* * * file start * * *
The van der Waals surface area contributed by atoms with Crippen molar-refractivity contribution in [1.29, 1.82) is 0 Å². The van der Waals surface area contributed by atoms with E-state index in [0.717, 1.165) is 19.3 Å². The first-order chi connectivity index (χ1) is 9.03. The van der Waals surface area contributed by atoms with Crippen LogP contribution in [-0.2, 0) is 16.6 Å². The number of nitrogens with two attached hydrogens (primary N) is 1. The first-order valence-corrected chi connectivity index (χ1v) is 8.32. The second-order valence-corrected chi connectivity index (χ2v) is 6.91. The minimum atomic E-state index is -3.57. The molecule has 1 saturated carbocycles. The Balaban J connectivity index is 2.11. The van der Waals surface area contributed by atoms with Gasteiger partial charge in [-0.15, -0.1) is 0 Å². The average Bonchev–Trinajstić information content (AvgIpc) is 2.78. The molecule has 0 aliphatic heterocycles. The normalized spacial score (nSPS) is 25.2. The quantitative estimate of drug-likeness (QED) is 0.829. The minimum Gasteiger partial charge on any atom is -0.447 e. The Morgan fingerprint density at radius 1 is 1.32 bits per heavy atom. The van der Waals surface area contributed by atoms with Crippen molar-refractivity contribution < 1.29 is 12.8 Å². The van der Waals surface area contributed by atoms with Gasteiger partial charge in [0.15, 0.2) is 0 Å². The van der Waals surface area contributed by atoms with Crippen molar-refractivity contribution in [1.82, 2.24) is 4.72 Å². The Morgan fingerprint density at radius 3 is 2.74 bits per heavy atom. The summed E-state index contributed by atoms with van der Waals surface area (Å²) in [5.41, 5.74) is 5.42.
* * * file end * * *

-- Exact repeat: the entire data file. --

The van der Waals surface area contributed by atoms with Crippen molar-refractivity contribution in [1.29, 1.82) is 0 Å². The van der Waals surface area contributed by atoms with E-state index in [0.717, 1.165) is 19.3 Å². The first-order chi connectivity index (χ1) is 9.03. The van der Waals surface area contributed by atoms with Crippen LogP contribution in [-0.2, 0) is 16.6 Å². The number of nitrogens with two attached hydrogens (primary N) is 1. The first-order valence-corrected chi connectivity index (χ1v) is 8.32. The second-order valence-corrected chi connectivity index (χ2v) is 6.91. The minimum atomic E-state index is -3.57. The molecule has 1 saturated carbocycles. The Balaban J connectivity index is 2.11. The van der Waals surface area contributed by atoms with Gasteiger partial charge in [-0.15, -0.1) is 0 Å². The average Bonchev–Trinajstić information content (AvgIpc) is 2.78. The molecule has 0 aliphatic heterocycles. The normalized spacial score (nSPS) is 25.2. The quantitative estimate of drug-likeness (QED) is 0.829. The minimum Gasteiger partial charge on any atom is -0.447 e. The Morgan fingerprint density at radius 1 is 1.32 bits per heavy atom. The van der Waals surface area contributed by atoms with Crippen molar-refractivity contribution < 1.29 is 12.8 Å². The van der Waals surface area contributed by atoms with Gasteiger partial charge in [0.15, 0.2) is 0 Å². The van der Waals surface area contributed by atoms with Crippen molar-refractivity contribution in [1.82, 2.24) is 4.72 Å². The Morgan fingerprint density at radius 3 is 2.74 bits per heavy atom. The summed E-state index contributed by atoms with van der Waals surface area (Å²) in [5.41, 5.74) is 5.42.